Switching from Coda to Sublime Text 2...

written by Boris Strahija on February 23, 2012 in Blog with 9 comments

Recently I haven’t been to happy with my code editor, Coda. The clips (snippets) are way to limited, it’s very slow when opening larger CSS files, the Sites feature looks nice, but is also very slow when you have a whole bunch of sites in there. Don’t get me wrong, it’s a great editor, and it has some amazing features, but I feel it lacks where it matters most. Since I’m mainly a PHP developer, the article is written from my perspective, as I do work in PHP, HTML, CSS, LESS and JavaScript.

In the last 2 weeks I’ve been using mostly Sublime Text alongside Coda, because I thought this would be the best way to compare the 2 editors. I could have thrown another editor into the mix, but I don’t think any of the ones I tried don’t come close to ST2. Some editors I tried to switch to over the last couple of months are Espresso, Komodo and TextMate. So here’s a couple of word about them:

Espresso is the closest to Coda. It does some things better, and some not, wasn’t really impressed with it.

Komodo is an IDE (also has a free editor-only version), and it was actually pretty good, but the UI is just awful, and the setting are overwhelming.

TextMate is a great editor, but it has some problems with speed when opening large files, and it hasn’t been updated for a long time. A public beta of TextMate 2 was released recently, but it’s still to early to tell how it’s going to stack up to Sublime Text. I actually used TM a couple of years ago, and Sublime Text feels like TextMate, but snappier and with a ton of added features. And what I miss most in TextMate is the ability to perform quick file uploads, like in Coda. Sublime Text has this through a package, but more about this below.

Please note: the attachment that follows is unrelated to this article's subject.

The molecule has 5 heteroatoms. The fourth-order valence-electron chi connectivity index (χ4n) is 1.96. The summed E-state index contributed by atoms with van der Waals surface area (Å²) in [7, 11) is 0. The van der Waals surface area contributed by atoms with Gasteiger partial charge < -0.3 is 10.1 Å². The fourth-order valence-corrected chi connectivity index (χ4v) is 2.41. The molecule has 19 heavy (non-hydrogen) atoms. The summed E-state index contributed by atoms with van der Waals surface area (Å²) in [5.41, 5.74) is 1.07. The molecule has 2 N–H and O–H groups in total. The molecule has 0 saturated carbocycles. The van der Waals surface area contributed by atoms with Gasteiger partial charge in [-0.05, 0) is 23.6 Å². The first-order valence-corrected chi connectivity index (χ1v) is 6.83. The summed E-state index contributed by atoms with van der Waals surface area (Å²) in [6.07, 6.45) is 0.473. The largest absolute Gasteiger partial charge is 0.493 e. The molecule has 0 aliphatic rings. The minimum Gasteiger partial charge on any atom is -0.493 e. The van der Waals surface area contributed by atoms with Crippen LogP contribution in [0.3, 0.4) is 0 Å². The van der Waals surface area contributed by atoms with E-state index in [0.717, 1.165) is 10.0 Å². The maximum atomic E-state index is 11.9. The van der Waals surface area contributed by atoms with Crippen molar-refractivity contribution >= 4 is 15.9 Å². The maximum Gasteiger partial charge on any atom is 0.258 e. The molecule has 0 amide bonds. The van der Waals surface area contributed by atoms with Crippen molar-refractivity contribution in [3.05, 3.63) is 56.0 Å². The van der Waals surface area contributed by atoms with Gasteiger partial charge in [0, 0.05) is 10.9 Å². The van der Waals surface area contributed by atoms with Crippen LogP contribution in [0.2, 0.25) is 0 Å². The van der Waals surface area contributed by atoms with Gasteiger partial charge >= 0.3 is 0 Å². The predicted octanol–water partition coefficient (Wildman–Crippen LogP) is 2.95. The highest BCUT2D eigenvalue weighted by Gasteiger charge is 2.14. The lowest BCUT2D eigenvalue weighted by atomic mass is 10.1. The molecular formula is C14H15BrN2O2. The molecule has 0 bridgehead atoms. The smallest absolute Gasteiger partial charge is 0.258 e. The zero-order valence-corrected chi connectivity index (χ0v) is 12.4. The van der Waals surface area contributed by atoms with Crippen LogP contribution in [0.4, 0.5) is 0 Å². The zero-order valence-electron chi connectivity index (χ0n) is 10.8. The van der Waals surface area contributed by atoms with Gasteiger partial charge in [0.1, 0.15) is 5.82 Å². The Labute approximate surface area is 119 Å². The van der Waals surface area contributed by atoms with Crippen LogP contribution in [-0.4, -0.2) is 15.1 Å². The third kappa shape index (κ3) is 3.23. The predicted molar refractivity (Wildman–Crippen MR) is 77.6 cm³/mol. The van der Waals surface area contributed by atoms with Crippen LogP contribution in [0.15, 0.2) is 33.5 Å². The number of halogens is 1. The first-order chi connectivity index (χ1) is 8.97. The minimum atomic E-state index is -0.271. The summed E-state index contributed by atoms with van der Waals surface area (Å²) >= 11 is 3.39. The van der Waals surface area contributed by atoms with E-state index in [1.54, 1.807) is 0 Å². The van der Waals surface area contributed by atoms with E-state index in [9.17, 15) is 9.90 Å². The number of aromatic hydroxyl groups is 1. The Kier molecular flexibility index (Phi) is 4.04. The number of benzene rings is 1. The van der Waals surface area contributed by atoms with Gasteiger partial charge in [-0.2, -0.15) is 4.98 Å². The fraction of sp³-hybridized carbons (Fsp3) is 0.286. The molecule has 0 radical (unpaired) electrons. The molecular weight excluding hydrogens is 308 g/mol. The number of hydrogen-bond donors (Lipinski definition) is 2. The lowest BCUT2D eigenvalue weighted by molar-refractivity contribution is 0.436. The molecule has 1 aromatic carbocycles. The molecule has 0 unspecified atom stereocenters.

I’ve been using Coda almost exclusively for the last 2 years. I love the ability to quickly publish files to a server. I know a lot of people are against this kind of workflow, for when uploading to a test/dev server this is a real timesaver. For everything else I started using Beanstalk and their deployment system. Or sometimes a “git pull origin master” will do just fine ;)

The built in Books tab is also very nice, but I haven’t been using that much. I find myself most of the time just googling stuff.

Same thing with the built in terminal, not using it at all, feels somewhat slow. TotalTerminal is a better way to go.

The preview tab is useless to me, I don’t remember that I used it at all. I know some people like having a preview directly in the editor, I’m just not one of them.

Through the years I got a nice collection of Clips setup, but they are inferior to the Snippets in Sublime Text. What I like most about the Clips is that they are extremely easy to set up and categorize, but the lack of multiple placeholders is a big disadvantage. Snippets management in Sublime Text is a little bit clumsy, since you have to edit XML files, and manually save them, and add the extension .sublime-snippet every time. I also wish I could add more snippets to a single XML file.